In The Gospel of the Birth of Mary, the author opens his work by labeling Mary as “blessed and ever glorious.” He introduces Mary’s parents as Joachim and Anna who are described as particularly devoted to the temple and “faultless before men.” Issachar, the high-priest, wondered why Joachim offered sacrifices in the temple with the other men who had children. Issachar mentions that his offering would not be acceptable to God due to him being cursed for not having a male child. Joachim’s wife, Anna, was barren. While he thought of the words of the high-priest, he was visited by an angel and was told Anna would give birth to a daughter, Mary. An angel then appears to both Joachim and Anna individually.
The angel gave Joachim these specific details and instructions about Mary:
- She would be devoted to the Lord.
- She would be filled with the Holy Ghost from her mother’s womb.
- She would not drink anything unclean.
- She should not speak to the common people.
- She would bring forth the Son of the Most High while still being a virgin.
When appearing to Anna, the angel tells her that her prayers have been heard and gives her the following details:
- Mary would be blessed above all women and full of grace of the Lord.
- She should continue in her father’s house from birth and during the three years of her weaning.
- Then Mary would live in the temple till she arrives to the years of discretion which would be at age 14.
- She would abstain from any unclean thing and serve the Lord in fasting and prayer night and day.
- She would never know any man.
- Lastly, Mary would give birth to the Savior of the world while being a virgin.
Mary is born and taken to the temple at the age of 3. The writer mentions that Mary is put on the step as her parents are taking their coats off when she goes up the steps without their help. This act apparently is considered an “extraordinary work” of the Lord and a “miracle.” Mary increased in “perfections” and “every day had the conversation of angels.” The time came for all virgins to be given in marriage but Mary refused because she “had vowed her virginity to the Lord.” The high priest sought council because he knew Mary was special due to her going up the steps at the age of 3. According to the text, a voice was heard from the ark and the mercy seat telling the priest that she would be betrothed to the man who had a flower spring out of his rod. When the unmarried men bring forward their rod, a dove comes from heaven and sits on top of the rod. According to tradition, Joseph goes home to make things ready for his bride and Mary goes home to her parents.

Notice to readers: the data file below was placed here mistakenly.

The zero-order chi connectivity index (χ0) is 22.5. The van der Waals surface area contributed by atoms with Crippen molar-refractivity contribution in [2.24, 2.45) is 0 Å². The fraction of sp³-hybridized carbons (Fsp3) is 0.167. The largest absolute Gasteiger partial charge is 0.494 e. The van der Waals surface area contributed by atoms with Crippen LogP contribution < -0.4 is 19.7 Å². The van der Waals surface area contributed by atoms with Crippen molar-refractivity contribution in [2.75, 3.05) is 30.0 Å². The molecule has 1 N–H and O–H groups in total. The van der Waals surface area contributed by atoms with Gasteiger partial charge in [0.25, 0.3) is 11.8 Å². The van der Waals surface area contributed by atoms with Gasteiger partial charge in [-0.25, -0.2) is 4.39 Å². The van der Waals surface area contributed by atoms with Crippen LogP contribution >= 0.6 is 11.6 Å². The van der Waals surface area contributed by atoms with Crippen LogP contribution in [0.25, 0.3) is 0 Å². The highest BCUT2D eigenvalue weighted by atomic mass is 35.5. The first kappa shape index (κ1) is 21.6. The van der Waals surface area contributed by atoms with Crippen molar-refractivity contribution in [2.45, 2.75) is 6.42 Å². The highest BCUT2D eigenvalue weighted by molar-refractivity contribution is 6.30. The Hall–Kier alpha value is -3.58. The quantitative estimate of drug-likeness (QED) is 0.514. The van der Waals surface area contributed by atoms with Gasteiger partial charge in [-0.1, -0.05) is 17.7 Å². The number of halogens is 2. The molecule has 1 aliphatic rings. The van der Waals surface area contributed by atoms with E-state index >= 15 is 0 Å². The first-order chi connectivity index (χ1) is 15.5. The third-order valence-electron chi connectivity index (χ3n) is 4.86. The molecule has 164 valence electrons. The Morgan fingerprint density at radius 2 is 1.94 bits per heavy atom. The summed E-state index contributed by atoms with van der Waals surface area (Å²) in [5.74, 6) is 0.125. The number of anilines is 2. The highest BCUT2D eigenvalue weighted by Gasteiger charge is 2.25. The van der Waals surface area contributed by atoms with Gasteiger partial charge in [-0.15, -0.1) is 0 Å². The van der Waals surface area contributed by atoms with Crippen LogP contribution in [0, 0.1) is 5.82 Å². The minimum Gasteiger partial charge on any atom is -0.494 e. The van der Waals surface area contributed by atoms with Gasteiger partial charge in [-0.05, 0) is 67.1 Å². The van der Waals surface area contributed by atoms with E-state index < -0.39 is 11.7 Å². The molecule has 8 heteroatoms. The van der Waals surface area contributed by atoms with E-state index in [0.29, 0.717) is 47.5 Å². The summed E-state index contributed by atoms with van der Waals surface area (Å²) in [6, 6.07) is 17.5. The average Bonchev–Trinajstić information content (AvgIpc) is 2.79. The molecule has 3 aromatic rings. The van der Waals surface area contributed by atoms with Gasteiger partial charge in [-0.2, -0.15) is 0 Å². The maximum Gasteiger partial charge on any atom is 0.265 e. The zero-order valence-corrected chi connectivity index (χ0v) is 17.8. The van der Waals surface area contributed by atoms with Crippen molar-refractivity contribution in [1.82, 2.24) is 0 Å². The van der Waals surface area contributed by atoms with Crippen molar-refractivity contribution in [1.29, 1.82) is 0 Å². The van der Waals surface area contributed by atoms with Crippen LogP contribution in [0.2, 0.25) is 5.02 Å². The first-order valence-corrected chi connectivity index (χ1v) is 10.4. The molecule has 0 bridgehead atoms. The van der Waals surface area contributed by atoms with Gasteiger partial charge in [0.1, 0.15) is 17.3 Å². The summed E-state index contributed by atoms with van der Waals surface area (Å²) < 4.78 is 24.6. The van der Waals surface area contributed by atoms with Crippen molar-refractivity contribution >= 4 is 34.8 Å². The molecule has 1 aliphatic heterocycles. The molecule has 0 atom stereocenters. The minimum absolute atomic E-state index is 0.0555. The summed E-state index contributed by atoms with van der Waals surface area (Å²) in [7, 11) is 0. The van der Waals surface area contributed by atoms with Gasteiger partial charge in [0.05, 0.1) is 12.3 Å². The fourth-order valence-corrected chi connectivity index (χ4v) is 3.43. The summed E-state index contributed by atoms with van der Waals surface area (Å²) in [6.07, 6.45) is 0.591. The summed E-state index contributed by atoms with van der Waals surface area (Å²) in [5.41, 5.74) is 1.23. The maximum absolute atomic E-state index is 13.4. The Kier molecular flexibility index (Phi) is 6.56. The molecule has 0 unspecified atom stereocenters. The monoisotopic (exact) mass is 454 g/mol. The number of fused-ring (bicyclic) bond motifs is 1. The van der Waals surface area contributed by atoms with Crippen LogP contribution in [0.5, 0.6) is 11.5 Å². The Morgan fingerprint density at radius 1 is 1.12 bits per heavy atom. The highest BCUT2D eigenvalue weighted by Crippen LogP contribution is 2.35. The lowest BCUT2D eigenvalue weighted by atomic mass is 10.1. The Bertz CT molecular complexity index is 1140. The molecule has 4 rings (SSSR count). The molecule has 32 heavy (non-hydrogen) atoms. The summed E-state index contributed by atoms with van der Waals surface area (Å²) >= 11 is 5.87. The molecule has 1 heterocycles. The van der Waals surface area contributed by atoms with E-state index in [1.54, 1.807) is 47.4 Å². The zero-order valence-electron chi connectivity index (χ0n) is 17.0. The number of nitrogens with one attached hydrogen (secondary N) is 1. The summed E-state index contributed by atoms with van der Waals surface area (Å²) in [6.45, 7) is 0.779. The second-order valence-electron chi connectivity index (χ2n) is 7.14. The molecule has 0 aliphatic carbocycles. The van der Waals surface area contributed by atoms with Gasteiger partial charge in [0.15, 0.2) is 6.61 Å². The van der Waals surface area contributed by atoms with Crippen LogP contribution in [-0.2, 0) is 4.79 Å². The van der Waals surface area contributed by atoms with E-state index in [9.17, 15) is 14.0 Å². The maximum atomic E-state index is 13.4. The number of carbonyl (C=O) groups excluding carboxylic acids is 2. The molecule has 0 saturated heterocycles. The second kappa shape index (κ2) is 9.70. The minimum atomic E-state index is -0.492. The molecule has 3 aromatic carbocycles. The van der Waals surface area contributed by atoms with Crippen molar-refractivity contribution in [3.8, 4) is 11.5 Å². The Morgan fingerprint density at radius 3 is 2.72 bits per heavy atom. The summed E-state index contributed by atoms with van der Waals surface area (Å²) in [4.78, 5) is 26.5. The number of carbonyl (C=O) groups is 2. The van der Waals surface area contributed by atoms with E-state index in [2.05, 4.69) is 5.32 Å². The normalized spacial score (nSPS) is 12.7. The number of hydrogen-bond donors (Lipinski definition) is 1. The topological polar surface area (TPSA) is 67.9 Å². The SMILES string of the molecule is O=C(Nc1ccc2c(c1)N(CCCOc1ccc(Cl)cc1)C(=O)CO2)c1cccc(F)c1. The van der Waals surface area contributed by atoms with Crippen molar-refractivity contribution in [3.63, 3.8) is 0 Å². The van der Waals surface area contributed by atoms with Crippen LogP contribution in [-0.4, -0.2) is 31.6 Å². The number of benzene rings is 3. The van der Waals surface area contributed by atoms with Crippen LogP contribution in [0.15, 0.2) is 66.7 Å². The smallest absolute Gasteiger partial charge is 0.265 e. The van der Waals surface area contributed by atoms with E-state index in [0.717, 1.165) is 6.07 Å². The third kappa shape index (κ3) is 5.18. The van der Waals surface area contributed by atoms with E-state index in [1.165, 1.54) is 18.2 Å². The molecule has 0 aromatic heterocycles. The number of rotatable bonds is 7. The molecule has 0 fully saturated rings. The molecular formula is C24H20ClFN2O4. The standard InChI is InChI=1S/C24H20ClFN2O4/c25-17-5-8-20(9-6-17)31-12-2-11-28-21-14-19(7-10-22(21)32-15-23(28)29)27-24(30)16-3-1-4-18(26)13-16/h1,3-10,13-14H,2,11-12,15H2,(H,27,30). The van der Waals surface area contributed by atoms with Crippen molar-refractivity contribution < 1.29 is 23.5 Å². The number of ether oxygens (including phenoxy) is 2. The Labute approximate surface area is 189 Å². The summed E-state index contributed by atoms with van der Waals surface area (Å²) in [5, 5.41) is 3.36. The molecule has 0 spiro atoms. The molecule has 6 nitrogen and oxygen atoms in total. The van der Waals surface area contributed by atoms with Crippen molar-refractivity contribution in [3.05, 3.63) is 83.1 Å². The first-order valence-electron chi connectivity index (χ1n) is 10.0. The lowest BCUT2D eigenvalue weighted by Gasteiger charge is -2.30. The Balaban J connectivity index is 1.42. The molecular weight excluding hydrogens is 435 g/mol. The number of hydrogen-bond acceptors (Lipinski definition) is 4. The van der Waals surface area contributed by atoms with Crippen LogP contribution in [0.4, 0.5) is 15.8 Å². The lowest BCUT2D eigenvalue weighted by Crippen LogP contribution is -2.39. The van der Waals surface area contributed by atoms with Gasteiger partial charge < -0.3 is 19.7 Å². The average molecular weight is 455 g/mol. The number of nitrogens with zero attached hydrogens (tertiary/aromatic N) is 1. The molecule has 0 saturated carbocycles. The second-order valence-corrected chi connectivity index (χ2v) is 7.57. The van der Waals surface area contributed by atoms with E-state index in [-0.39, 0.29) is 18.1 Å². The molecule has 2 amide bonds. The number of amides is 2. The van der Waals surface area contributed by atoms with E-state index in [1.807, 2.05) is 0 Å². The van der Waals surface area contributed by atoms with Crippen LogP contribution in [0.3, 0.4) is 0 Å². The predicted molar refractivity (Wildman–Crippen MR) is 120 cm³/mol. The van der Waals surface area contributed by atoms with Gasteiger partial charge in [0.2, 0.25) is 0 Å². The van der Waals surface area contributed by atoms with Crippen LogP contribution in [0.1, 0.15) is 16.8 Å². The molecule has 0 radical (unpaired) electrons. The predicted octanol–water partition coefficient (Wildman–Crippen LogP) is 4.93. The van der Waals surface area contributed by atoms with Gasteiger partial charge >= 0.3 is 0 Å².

While at her parents’ home, Mary is visited by the angel Gabriel and is told she will bring forth the Son of God and his kingdom shall have no end. According to the text, Mary was not afraid or astonished by the angel’s apparition since it was a common occurrence to her but was troubled by his words.
Joseph and Mary see each other when Mary is 3 months pregnant. Joseph is troubled that Mary is pregnant but does not want to expose her because he was a pious man. An angel appears to him when Joseph decides to end the engagement privately. The angel tells Joseph to take Mary as his wife because she is innocent and this was the work of the Holy Ghost. Joseph is directed to name the child Jesus because he will save the people from their sins. The text ends with Joseph not sleeping with Mary and Jesus being born in Bethlehem.
There is very minimal information on the origin of this text. I read this text from the book The Lost Books of the Bible by Solomon J. Schepps. He states that the Gospel of the Birth of Mary is attributed to Matthew. He also comments that it is found in the works on Jerome who flourished in the 4th century. The other source I was able to find was the Wesley Center for Applied Theology which states in the website that the author is unknown and the text was written in the 2nd or 3rd century.
I seriously doubt that Matthew is the author of the text. When comparing the Gospel of Matthew and this text, I see that they are very different. When Matthew tells the nativity story, he seems to focus on Joseph as the focal point, as he begins with his lineage, and portrays him as the leader of his family who has tremendous responsibility. In this text, the focal point is Mary and her extraordinary willingness to yield herself to what God wants to do through her. If Matthew had written this text, I believe it would have read as an extension on the nativity story in his gospel.